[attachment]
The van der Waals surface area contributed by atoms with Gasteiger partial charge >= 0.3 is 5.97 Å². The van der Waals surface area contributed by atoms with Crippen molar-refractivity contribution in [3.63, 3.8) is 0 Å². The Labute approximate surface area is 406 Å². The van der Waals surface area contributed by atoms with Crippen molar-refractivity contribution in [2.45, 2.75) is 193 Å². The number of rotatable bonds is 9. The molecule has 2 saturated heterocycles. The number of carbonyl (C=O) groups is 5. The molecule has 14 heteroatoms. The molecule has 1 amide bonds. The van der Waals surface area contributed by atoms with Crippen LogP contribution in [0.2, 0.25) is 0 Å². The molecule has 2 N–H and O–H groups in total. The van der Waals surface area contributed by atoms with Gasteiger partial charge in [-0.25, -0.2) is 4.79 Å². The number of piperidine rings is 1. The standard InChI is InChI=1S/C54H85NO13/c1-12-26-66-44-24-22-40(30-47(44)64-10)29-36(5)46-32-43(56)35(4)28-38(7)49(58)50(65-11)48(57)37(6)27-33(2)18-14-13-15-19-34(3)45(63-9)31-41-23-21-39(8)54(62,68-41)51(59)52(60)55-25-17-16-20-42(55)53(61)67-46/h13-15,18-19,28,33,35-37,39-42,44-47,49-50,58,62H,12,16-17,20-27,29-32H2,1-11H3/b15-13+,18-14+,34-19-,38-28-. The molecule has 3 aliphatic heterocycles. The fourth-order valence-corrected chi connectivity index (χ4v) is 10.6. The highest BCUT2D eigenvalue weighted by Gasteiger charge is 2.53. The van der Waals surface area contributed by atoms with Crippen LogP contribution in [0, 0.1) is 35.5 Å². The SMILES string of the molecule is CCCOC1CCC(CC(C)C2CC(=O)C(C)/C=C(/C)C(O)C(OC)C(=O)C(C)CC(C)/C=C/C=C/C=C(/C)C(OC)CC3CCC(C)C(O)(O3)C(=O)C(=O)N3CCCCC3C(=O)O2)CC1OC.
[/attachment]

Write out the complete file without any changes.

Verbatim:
The van der Waals surface area contributed by atoms with Gasteiger partial charge >= 0.3 is 5.97 Å². The van der Waals surface area contributed by atoms with Crippen molar-refractivity contribution in [3.63, 3.8) is 0 Å². The Labute approximate surface area is 406 Å². The van der Waals surface area contributed by atoms with Crippen molar-refractivity contribution in [2.45, 2.75) is 193 Å². The number of rotatable bonds is 9. The molecule has 2 saturated heterocycles. The number of carbonyl (C=O) groups is 5. The molecule has 14 heteroatoms. The molecule has 1 amide bonds. The van der Waals surface area contributed by atoms with Crippen LogP contribution in [0.2, 0.25) is 0 Å². The molecule has 2 N–H and O–H groups in total. The van der Waals surface area contributed by atoms with Gasteiger partial charge in [-0.25, -0.2) is 4.79 Å². The number of piperidine rings is 1. The standard InChI is InChI=1S/C54H85NO13/c1-12-26-66-44-24-22-40(30-47(44)64-10)29-36(5)46-32-43(56)35(4)28-38(7)49(58)50(65-11)48(57)37(6)27-33(2)18-14-13-15-19-34(3)45(63-9)31-41-23-21-39(8)54(62,68-41)51(59)52(60)55-25-17-16-20-42(55)53(61)67-46/h13-15,18-19,28,33,35-37,39-42,44-47,49-50,58,62H,12,16-17,20-27,29-32H2,1-11H3/b15-13+,18-14+,34-19-,38-28-. The molecule has 3 aliphatic heterocycles. The fourth-order valence-corrected chi connectivity index (χ4v) is 10.6. The highest BCUT2D eigenvalue weighted by Gasteiger charge is 2.53. The van der Waals surface area contributed by atoms with Crippen LogP contribution in [0, 0.1) is 35.5 Å². The SMILES string of the molecule is CCCOC1CCC(CC(C)C2CC(=O)C(C)/C=C(/C)C(O)C(OC)C(=O)C(C)CC(C)/C=C/C=C/C=C(/C)C(OC)CC3CCC(C)C(O)(O3)C(=O)C(=O)N3CCCCC3C(=O)O2)CC1OC.